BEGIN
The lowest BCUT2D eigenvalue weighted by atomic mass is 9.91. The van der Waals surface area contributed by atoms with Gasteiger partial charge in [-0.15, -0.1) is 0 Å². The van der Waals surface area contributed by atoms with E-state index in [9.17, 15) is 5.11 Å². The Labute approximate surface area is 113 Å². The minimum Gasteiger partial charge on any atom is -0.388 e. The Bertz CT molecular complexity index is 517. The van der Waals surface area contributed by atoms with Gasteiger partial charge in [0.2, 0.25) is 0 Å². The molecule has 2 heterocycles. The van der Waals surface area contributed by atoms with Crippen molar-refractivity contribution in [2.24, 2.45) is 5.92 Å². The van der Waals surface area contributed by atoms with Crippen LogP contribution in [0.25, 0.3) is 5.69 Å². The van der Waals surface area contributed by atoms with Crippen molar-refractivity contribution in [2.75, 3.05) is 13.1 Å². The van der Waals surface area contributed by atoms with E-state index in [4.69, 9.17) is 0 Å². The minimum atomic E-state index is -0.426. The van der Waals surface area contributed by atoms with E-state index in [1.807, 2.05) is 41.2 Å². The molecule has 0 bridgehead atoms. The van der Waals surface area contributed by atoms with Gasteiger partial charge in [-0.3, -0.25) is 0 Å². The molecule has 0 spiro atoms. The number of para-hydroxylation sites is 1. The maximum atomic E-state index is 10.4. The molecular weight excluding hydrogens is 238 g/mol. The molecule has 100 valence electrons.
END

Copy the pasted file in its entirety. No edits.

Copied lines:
The lowest BCUT2D eigenvalue weighted by atomic mass is 9.91. The van der Waals surface area contributed by atoms with Gasteiger partial charge in [-0.15, -0.1) is 0 Å². The van der Waals surface area contributed by atoms with E-state index in [9.17, 15) is 5.11 Å². The Labute approximate surface area is 113 Å². The minimum Gasteiger partial charge on any atom is -0.388 e. The Bertz CT molecular complexity index is 517. The van der Waals surface area contributed by atoms with Gasteiger partial charge in [0.2, 0.25) is 0 Å². The molecule has 2 heterocycles. The van der Waals surface area contributed by atoms with Crippen molar-refractivity contribution in [2.24, 2.45) is 5.92 Å². The van der Waals surface area contributed by atoms with Crippen LogP contribution in [0.25, 0.3) is 5.69 Å². The van der Waals surface area contributed by atoms with Crippen molar-refractivity contribution in [2.75, 3.05) is 13.1 Å². The van der Waals surface area contributed by atoms with E-state index in [4.69, 9.17) is 0 Å². The minimum atomic E-state index is -0.426. The van der Waals surface area contributed by atoms with E-state index in [1.807, 2.05) is 41.2 Å². The molecule has 0 bridgehead atoms. The van der Waals surface area contributed by atoms with Gasteiger partial charge in [-0.3, -0.25) is 0 Å². The molecule has 0 spiro atoms. The number of para-hydroxylation sites is 1. The maximum atomic E-state index is 10.4. The molecular weight excluding hydrogens is 238 g/mol. The molecule has 100 valence electrons.